Tuesday, December 21, 2004

Bled, Rue or Purple?

I confess, I enjoyed the Jesusland and Slave States maps. Chortled (not smirked!) like any commiepinkoelitistliberal at the IQ by State rankings. And dug into the data on the Generosity Index™ that lumped the Blue states on the bottom. (Liberals stingy? What's the catch? More on this another time.) They were all good visual one-liners, but humor works because it's unfair—both true and false. Labels can work that way, too.

Of course, states are really mixtures of Reds and Blues. Just drill down and apply a more refined level of abstraction: The diverse urban areas and inner ring suburbs are Blue; the fast-growing exurbs and rural areas are Red. Bill Bishop of the Austin American-Statesman says the 2004 Presidential election was "actually a series of local landslides," and he quotes both academics and partisans who agree.

Nathanial Persily, a law professor at the University of Pennsylvania, says his studies of redistricting show a trend toward communities growing more polarized, to the point where they become "echo chambers" of like-minded people talking mainly to each other and becoming more extreme in their views.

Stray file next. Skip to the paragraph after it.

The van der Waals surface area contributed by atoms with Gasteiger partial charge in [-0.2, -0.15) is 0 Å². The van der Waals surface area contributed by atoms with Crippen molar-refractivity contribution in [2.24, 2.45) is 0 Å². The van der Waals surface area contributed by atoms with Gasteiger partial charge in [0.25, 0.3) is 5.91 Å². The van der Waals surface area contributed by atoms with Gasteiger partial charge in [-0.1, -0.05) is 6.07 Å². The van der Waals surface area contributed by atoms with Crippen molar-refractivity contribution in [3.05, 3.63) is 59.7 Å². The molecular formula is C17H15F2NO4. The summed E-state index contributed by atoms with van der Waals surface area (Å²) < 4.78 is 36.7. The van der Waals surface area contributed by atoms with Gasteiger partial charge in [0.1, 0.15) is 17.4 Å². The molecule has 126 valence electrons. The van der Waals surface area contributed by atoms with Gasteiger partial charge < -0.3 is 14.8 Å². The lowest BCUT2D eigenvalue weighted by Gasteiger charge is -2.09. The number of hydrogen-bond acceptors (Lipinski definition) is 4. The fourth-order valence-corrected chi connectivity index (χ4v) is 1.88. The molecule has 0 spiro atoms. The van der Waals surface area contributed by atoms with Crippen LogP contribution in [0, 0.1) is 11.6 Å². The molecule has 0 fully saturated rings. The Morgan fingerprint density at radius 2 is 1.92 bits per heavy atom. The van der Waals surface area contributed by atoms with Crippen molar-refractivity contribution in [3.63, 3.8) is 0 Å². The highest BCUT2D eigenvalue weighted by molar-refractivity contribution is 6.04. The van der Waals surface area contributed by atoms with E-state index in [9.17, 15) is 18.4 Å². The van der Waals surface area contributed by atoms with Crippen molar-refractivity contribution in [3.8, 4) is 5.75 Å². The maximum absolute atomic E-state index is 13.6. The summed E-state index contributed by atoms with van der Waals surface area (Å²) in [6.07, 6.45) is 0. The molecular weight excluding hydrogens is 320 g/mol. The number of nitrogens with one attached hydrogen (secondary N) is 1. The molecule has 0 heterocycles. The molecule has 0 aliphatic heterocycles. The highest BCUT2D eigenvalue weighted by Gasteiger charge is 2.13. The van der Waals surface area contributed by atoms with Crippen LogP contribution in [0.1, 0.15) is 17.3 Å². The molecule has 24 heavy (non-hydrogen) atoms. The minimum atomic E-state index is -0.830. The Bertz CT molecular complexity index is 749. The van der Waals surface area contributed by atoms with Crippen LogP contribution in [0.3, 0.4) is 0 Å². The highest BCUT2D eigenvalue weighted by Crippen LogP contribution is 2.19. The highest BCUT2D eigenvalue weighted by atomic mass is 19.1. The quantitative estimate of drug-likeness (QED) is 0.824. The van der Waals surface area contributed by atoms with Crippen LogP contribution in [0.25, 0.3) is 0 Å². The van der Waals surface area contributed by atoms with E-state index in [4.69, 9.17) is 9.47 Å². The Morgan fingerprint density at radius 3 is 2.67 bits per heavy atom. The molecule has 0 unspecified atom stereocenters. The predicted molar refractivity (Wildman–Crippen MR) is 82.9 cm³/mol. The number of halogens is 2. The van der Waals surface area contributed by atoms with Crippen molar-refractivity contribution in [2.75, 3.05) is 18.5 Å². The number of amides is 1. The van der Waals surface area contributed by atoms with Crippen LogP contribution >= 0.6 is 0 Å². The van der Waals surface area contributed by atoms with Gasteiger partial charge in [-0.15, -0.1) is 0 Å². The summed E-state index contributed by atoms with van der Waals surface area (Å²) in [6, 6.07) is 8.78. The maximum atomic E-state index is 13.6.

Sounds about right. But let's drill down another level. To the individual. Aren't we all a mix of Red and Blue, with a lot of in-between? How much of our personal lives and beliefs and aspirations were really represented in the last election campaign—or in any election, for that matter? And when the candidates' ideas were rolled up into HardWorkValuesWarFreedom or NotBushjohnkerry.com, how satisfied were we with the choice? "Culture War? The Myth of a Polarized America," by Morris Fiorina, Jeremy Pope and Samuel J. Abrams, takes this direction.

A voting both is a pretty blunt instrument for expressing individual thought, but that is what the pollsters are using to create their labels. Let's resist.


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